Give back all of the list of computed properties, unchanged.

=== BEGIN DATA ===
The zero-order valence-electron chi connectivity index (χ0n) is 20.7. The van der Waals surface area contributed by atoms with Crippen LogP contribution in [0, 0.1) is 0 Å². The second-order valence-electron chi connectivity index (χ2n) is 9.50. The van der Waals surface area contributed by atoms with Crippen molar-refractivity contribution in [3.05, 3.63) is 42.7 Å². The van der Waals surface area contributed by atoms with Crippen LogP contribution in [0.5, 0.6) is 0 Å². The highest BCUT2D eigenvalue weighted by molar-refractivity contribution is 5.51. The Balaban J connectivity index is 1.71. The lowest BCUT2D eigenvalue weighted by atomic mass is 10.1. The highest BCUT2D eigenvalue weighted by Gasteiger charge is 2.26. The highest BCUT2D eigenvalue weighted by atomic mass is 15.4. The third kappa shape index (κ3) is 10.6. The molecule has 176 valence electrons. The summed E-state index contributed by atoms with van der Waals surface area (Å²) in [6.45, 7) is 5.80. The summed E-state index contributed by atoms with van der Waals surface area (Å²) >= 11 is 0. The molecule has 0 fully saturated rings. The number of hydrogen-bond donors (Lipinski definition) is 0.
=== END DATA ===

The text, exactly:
The zero-order valence-electron chi connectivity index (χ0n) is 20.7. The van der Waals surface area contributed by atoms with Crippen LogP contribution in [0, 0.1) is 0 Å². The second-order valence-electron chi connectivity index (χ2n) is 9.50. The van der Waals surface area contributed by atoms with Crippen molar-refractivity contribution in [3.05, 3.63) is 42.7 Å². The van der Waals surface area contributed by atoms with Crippen LogP contribution in [0.5, 0.6) is 0 Å². The highest BCUT2D eigenvalue weighted by molar-refractivity contribution is 5.51. The Balaban J connectivity index is 1.71. The lowest BCUT2D eigenvalue weighted by atomic mass is 10.1. The highest BCUT2D eigenvalue weighted by Gasteiger charge is 2.26. The highest BCUT2D eigenvalue weighted by atomic mass is 15.4. The third kappa shape index (κ3) is 10.6. The molecule has 176 valence electrons. The summed E-state index contributed by atoms with van der Waals surface area (Å²) in [6.45, 7) is 5.80. The summed E-state index contributed by atoms with van der Waals surface area (Å²) >= 11 is 0. The molecule has 0 fully saturated rings. The number of hydrogen-bond donors (Lipinski definition) is 0.